Whether it is the Wani white mango, the quest to breed a more genetically diverse and resilient banana, or introducing the sweetly tart haskap berry to the culinary world, humans love affair with fruit is older than written history.  Since the days when we climbed down out of the trees, our symbiotic evolution with fruit has been many things – a culinary desire, a poetic muse, and a forbidden love.  Fruit has adorned the artwork in the halls of kings, and been the foundation in ceremonies for tribal people.  It is the favorite summertime snack of a smiling, messey 6 year old, and a common culinary ingredient in so much cooking from around the world.  Fruit is a global desire – something we can never get enough of when it is in season, and something we long for in the cold, dark days of winter.

 

Those of us who are a part of the modern homesteading movement are carrying on traditions that were a part of everyday life only two generations ago.  We grow food, we preserve it, and we pass on all that accumulated genetic wealth and history to the next generation.  But modern, industrial agriculture has done such a good job of separating people from the land and these homesteading traditions, that most people do not think twice about where their food comes from anymore.  It only makes sense that apples, oranges, and bananas come from the grocery store, right?

 

This has been made possible by creating a “Global Summertime” that is powered by massive inputs of energy dense fossil fuels.  The global supply chain of fruit production, from the field to the shelf, has very little room for genetic diversity and unique traits amongst all that is grown.  If you were a piece of fruit – a strawberry, an apple, a lime – and you were to be shipped halfway around the world in February, there are only a few things that the global fruit supply chain cares about.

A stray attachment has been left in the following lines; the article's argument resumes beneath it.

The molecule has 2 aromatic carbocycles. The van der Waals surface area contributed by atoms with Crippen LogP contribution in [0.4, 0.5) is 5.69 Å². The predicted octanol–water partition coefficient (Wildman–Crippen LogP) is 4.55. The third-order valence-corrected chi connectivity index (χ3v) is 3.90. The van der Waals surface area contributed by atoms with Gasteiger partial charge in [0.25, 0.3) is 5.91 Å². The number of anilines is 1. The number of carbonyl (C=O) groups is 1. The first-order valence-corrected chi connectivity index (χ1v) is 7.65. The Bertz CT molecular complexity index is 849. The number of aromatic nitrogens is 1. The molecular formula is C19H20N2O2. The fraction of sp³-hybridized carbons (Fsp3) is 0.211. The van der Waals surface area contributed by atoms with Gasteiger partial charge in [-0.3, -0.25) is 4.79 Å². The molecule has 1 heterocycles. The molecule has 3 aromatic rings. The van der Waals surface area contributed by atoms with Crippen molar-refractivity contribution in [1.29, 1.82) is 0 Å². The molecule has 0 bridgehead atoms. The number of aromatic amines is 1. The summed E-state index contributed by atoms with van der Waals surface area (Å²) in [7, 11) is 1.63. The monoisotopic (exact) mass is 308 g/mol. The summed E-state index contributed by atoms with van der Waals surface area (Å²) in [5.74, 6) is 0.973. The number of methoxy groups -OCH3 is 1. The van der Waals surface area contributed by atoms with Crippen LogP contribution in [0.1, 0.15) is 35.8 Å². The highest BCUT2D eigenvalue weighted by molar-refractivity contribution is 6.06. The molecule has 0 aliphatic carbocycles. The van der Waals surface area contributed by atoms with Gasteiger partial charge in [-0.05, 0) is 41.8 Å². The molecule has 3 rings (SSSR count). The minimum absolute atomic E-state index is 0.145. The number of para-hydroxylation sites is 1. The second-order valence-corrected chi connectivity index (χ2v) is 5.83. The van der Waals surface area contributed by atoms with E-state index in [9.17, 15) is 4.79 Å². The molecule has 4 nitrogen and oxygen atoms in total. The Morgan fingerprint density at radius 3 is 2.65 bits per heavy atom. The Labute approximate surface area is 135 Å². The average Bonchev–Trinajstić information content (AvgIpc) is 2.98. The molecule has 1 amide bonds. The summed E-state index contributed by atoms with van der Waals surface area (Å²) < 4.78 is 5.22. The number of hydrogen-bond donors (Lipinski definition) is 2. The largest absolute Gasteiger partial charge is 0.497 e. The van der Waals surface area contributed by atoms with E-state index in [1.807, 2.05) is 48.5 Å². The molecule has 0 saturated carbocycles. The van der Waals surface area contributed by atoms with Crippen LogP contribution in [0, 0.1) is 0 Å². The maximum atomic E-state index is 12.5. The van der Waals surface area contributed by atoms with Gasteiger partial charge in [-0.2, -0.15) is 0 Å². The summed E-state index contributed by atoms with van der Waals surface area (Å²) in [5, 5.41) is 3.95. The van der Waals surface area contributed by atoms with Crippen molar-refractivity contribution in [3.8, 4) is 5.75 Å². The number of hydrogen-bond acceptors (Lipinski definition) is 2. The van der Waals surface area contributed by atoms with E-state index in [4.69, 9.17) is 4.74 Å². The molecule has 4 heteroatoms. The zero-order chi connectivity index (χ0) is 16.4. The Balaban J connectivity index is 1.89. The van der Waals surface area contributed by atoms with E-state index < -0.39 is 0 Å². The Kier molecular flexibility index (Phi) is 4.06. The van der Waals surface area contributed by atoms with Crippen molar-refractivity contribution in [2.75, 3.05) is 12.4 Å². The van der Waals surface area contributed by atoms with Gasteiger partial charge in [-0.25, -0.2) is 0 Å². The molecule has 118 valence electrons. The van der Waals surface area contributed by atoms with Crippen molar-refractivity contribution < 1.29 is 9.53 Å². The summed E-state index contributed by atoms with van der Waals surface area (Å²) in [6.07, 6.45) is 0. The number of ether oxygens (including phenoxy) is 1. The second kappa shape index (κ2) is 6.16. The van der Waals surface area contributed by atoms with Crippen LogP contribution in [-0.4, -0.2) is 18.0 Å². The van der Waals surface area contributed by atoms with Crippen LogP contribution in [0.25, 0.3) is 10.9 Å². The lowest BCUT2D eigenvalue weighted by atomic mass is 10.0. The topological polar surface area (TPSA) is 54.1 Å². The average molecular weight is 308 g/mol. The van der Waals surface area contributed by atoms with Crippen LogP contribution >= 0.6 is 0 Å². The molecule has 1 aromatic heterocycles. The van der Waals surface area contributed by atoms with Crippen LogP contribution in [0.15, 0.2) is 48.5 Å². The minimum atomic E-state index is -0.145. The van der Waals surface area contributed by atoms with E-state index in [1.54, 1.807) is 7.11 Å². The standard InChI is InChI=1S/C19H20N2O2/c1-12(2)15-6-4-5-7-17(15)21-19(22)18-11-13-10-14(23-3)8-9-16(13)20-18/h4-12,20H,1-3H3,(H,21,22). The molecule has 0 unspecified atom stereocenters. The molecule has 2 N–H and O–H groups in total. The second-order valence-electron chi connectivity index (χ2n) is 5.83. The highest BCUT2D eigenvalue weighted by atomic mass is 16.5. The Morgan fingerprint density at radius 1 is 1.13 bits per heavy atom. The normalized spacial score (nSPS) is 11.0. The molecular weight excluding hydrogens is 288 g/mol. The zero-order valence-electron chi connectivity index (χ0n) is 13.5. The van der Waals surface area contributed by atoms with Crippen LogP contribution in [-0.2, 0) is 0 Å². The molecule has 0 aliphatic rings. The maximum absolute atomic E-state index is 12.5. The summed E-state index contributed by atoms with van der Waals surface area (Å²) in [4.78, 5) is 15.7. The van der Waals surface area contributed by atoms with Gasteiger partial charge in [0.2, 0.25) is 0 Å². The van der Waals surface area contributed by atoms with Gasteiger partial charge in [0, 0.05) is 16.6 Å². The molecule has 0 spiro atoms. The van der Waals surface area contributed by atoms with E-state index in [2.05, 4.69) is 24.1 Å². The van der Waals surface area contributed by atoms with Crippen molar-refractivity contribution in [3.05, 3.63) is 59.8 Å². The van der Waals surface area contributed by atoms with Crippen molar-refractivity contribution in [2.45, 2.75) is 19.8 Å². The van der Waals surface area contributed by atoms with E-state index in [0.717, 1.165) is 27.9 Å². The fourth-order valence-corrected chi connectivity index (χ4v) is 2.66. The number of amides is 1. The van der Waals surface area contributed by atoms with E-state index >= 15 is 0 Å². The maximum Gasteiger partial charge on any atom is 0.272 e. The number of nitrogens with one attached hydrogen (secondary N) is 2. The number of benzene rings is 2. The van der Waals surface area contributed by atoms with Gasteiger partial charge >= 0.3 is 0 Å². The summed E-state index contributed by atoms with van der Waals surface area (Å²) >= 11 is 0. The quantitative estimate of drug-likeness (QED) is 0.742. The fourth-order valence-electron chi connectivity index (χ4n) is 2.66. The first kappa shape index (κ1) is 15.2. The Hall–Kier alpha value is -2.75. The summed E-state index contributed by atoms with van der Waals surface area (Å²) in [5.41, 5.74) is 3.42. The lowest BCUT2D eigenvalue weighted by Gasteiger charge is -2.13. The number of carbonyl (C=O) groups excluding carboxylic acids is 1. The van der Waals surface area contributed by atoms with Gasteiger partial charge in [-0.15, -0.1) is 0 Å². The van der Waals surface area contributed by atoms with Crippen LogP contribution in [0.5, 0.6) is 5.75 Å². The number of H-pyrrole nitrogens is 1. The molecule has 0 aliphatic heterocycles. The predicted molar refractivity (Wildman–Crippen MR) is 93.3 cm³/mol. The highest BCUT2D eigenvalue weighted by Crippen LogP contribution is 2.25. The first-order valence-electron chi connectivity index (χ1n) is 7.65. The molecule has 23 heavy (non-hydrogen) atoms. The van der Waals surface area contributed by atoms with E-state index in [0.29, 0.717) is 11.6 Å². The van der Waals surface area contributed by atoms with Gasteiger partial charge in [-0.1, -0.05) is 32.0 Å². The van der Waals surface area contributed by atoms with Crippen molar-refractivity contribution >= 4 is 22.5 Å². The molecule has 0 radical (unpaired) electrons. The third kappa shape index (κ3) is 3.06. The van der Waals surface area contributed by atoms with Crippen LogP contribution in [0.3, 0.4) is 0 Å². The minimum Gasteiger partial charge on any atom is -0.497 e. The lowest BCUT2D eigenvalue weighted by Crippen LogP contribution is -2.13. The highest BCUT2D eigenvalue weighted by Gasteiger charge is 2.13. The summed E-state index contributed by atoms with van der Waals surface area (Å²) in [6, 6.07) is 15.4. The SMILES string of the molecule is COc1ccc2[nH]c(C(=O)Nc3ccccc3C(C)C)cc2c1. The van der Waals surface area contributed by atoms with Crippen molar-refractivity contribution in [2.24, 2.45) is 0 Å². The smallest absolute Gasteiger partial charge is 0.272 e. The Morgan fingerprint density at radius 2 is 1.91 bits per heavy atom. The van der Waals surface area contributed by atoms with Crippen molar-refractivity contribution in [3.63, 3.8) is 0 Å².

The first is ripening time.  If you and all your brother and sister fruits do not ripen at the same time, whether that is on or off of the vine, shrub, or tree, you would never be considered for the circumnavigation of the globe.  Second, if you are too difficult to harvest efficiently, sorry, maybe next time.  And third, if you do not have thick skin and a body that cannot be roughed up a bit and look better for the wear over a journey of a few thousand miles, than that will not work either.

 

Notice how flavor and aroma are not on that list.  Neither is the fruit inspired passion and ecstasy that comes from a just picked raspberry, or the first bite of an intensely flavored Rubinette apple, or a tree ripened plum.  Global fruit does not care about human passion and desire, and it definitely does not care about genetic diversity amongst the plants that we grow for our food.  Every banana you find at the supermarket is the same Cavendish banana that is being grown worldwide on every banana plantation.  Highly prone to disease, the fate of the global monoculture of the banana rests uneasily on a regiment of fungicides, insecticides, slave-like labor and a hope that a global pandemic like the one in the late 1960’s can be avoided today.